My final point in regard to this group of amendments is that in the UK a mandatory statutory duty of candour was introduced in 2014 after the Mid-Staffordshire health care scandal on the recommendation of the Francis report. The UK duty of candour has nothing to say about protection from liability. All it says is that if something goes wrong and a patient is harmed, the health care provider has to own up to it, provide full information on the incident, say "Sorry" to the patient, provide the patient with help if he or she needs it, and tell the patient when further inquiries are undertaken into the incident. Liability is not mentioned.

I note the following in the review of potential costs conducted by the British Government before the UK brought in its 2014 duty of candour regulation. One of the most commonly cited barriers to providers being candid is the fear that being candid and providing more up-front information about patient incidents can lead to a risk of increased litigation and that offering an apology might be interpreted as an admission of liability. On the other hand, it has also been suggested that being candid can reduce litigation costs as often the main motivation for bringing about a medical negligence claim is to seek more information about mistakes in care or due to a perceived failure of the provider to apologise.

Overall, the evidence on the likelihood of litigation is unclear. Despite this, the Bill seems to be built on the presumption that openness with information and apologies will inevitably lead to more litigation and more pay-outs, but the evidence for that does not exist. There is no evidence to say that it does that is not contradicted by other evidence to say that it does not. The British review referred to is almost painful in its Tory focus on the potential costs of open disclosure in terms of increased litigation sidelining the moral and ethical obligation of openness to a significant degree. Even they could not come up with any evidence of litigation increase.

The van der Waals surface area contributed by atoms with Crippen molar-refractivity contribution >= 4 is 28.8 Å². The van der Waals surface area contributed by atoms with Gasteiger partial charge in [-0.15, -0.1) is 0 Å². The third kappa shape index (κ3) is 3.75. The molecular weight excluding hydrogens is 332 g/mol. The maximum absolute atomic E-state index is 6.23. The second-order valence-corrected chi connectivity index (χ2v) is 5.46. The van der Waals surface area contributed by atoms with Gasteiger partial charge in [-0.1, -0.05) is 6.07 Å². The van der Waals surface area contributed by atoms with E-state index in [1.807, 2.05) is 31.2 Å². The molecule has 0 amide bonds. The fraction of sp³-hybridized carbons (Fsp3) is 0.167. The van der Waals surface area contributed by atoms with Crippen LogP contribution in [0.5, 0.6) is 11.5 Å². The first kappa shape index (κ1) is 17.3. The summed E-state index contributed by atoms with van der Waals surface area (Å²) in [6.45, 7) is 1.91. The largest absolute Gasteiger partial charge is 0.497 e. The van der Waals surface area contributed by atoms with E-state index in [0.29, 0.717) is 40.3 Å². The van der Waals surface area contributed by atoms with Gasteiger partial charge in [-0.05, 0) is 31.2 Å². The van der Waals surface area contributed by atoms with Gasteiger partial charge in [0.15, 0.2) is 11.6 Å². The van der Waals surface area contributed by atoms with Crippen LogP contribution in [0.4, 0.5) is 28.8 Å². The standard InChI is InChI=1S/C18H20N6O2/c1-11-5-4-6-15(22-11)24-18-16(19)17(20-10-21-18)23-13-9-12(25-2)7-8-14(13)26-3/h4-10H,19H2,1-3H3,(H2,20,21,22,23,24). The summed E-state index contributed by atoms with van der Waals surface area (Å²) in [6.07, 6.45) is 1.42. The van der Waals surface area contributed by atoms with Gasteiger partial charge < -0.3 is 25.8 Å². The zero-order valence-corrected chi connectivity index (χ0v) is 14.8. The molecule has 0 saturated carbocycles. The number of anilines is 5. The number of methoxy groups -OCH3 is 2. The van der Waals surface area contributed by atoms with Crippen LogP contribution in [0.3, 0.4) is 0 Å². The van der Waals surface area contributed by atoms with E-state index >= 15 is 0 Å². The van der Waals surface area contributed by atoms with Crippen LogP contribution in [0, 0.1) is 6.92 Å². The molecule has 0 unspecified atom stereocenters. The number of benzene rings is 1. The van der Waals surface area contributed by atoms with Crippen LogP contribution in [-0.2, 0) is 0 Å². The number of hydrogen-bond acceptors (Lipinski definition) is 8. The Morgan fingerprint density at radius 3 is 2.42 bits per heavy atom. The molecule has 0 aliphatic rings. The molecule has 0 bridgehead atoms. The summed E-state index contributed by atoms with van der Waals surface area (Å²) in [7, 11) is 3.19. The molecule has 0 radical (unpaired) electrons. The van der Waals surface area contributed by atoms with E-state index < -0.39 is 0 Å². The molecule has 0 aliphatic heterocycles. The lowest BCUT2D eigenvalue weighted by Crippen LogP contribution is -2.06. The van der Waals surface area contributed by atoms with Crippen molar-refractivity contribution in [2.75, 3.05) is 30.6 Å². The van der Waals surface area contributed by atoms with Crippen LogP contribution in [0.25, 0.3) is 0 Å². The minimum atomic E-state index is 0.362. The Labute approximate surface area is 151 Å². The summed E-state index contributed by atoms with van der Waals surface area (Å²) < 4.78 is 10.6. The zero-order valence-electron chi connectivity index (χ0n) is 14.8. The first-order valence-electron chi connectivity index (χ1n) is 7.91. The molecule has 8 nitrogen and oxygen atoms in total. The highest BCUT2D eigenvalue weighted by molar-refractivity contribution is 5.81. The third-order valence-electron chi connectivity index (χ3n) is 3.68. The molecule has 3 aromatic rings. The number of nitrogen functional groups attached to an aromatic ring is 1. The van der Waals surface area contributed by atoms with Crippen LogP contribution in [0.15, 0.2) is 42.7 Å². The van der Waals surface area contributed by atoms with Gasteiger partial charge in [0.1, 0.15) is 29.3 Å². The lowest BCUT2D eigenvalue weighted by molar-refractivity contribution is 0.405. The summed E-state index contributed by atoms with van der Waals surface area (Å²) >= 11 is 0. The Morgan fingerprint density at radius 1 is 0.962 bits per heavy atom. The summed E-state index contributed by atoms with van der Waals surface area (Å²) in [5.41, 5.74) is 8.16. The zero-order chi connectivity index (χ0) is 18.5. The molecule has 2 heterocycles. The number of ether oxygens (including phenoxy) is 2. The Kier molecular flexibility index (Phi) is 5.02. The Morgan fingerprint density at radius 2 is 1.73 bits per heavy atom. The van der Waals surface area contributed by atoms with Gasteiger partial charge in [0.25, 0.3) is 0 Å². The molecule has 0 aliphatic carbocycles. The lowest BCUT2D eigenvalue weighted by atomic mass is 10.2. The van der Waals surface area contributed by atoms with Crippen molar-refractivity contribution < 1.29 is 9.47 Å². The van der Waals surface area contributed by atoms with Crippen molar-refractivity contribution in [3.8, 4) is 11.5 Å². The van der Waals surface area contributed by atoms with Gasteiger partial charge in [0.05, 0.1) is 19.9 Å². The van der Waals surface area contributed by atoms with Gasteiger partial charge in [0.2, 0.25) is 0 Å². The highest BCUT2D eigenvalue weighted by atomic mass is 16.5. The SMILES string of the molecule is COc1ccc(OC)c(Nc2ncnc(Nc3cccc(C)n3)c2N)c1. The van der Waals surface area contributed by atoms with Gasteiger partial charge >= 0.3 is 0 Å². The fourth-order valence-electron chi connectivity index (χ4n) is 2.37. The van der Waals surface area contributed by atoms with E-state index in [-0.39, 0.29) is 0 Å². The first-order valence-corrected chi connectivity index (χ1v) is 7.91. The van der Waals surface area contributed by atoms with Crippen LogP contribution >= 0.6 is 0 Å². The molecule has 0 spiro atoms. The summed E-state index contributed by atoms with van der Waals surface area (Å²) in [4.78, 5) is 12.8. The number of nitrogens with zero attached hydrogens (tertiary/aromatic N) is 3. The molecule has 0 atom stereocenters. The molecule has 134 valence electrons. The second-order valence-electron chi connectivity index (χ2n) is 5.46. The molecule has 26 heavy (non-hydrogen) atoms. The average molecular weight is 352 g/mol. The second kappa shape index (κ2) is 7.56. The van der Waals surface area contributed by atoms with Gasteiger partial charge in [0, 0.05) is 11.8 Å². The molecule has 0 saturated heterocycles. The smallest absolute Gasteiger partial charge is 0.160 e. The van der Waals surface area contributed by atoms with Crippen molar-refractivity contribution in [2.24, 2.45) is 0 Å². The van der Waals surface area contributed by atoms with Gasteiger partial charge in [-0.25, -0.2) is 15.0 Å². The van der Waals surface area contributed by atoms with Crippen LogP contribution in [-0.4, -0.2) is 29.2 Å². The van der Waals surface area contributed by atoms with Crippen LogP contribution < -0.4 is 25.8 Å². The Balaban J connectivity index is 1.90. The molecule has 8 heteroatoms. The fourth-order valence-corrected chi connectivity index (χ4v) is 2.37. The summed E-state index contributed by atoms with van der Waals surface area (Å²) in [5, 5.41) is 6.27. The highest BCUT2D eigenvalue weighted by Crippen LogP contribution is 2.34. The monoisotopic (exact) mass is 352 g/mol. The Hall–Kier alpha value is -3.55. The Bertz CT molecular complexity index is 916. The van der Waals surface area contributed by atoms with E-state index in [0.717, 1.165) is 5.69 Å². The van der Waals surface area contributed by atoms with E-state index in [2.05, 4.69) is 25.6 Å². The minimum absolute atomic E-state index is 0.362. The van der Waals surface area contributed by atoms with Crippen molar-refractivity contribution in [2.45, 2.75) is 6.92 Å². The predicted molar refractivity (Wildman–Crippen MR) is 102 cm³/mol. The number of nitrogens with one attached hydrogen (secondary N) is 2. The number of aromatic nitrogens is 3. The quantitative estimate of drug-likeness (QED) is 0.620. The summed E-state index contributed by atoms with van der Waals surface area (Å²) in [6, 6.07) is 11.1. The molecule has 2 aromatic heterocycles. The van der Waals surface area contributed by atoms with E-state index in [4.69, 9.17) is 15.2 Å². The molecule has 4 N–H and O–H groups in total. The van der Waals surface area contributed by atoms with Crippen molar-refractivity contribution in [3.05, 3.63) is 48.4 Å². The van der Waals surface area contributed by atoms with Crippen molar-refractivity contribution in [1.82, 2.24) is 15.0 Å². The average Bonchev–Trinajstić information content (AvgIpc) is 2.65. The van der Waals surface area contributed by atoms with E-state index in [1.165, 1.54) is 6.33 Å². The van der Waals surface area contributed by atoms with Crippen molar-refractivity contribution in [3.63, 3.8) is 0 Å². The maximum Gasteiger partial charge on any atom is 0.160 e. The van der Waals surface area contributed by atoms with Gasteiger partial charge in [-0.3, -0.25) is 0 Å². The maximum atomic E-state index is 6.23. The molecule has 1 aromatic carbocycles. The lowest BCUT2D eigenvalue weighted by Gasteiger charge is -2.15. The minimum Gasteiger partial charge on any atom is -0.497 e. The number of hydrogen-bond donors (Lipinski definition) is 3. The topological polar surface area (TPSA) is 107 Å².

We are at nothing in legislating for open disclosure if we do not in every way encourage openness. We are doing a massive disservice to patients and we are standing in the way of improving the health service.

The Deputies will agree that this is groundbreaking legislation. It may well be overdue but it is appropriate and novel.

The important aspect of section 10 is that we ensure that there will be cultural buy-in to this new legislation. In this regard, the Bill provides for certain protections for information given to the patient at an open disclosure meeting, including that the information and written statement given to the patient are not admissible as evidence of fault or acceptance of liability regarding the patient safety incident or in any subsequent medical negligence action that might arise from the consequences of the incident. I will briefly set out why the provisions were included.

It has been said before that the perceived fears of medico-legal consequences of open disclosure can act as an obstacle to that disclosure. This was recognised by the Commission on Patient Safety and Quality Assurance in its report, Building a Culture of Patient Safety. The commission recommended that legislation should ensure that open disclosure, which is undertaken in compliance with national standards, cannot be used in litigation against the person making the disclosure. The HSE evaluation of the national open disclosure pilot also identified what can be described as a perceived fear of medico-legal consequences as presenting a difficulty, challenge or obstacle.